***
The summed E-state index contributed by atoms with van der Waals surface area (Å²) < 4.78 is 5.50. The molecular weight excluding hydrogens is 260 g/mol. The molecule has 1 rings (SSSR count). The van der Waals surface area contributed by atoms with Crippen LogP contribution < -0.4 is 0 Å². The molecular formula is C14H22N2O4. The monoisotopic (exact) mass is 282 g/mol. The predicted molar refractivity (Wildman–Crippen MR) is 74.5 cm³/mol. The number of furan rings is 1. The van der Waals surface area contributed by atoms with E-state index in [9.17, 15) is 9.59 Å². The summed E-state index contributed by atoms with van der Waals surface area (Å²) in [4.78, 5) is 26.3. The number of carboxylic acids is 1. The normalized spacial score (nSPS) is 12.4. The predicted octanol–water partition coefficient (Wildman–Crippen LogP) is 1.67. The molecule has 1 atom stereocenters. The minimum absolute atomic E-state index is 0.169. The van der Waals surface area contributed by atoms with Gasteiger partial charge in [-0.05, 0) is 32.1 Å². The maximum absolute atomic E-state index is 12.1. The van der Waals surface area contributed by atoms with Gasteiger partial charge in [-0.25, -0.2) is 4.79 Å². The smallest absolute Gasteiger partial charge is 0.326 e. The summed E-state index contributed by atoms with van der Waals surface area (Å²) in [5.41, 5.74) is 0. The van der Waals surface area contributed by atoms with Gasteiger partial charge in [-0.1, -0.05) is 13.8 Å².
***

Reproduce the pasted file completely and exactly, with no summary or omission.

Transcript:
The summed E-state index contributed by atoms with van der Waals surface area (Å²) < 4.78 is 5.50. The molecular weight excluding hydrogens is 260 g/mol. The molecule has 1 rings (SSSR count). The van der Waals surface area contributed by atoms with Crippen LogP contribution < -0.4 is 0 Å². The molecular formula is C14H22N2O4. The monoisotopic (exact) mass is 282 g/mol. The predicted molar refractivity (Wildman–Crippen MR) is 74.5 cm³/mol. The number of furan rings is 1. The van der Waals surface area contributed by atoms with E-state index in [9.17, 15) is 9.59 Å². The summed E-state index contributed by atoms with van der Waals surface area (Å²) in [4.78, 5) is 26.3. The number of carboxylic acids is 1. The normalized spacial score (nSPS) is 12.4. The predicted octanol–water partition coefficient (Wildman–Crippen LogP) is 1.67. The molecule has 1 atom stereocenters. The minimum absolute atomic E-state index is 0.169. The van der Waals surface area contributed by atoms with Gasteiger partial charge in [-0.05, 0) is 32.1 Å². The maximum absolute atomic E-state index is 12.1. The van der Waals surface area contributed by atoms with Gasteiger partial charge in [-0.25, -0.2) is 4.79 Å². The smallest absolute Gasteiger partial charge is 0.326 e. The summed E-state index contributed by atoms with van der Waals surface area (Å²) in [5.41, 5.74) is 0. The van der Waals surface area contributed by atoms with Gasteiger partial charge in [-0.1, -0.05) is 13.8 Å².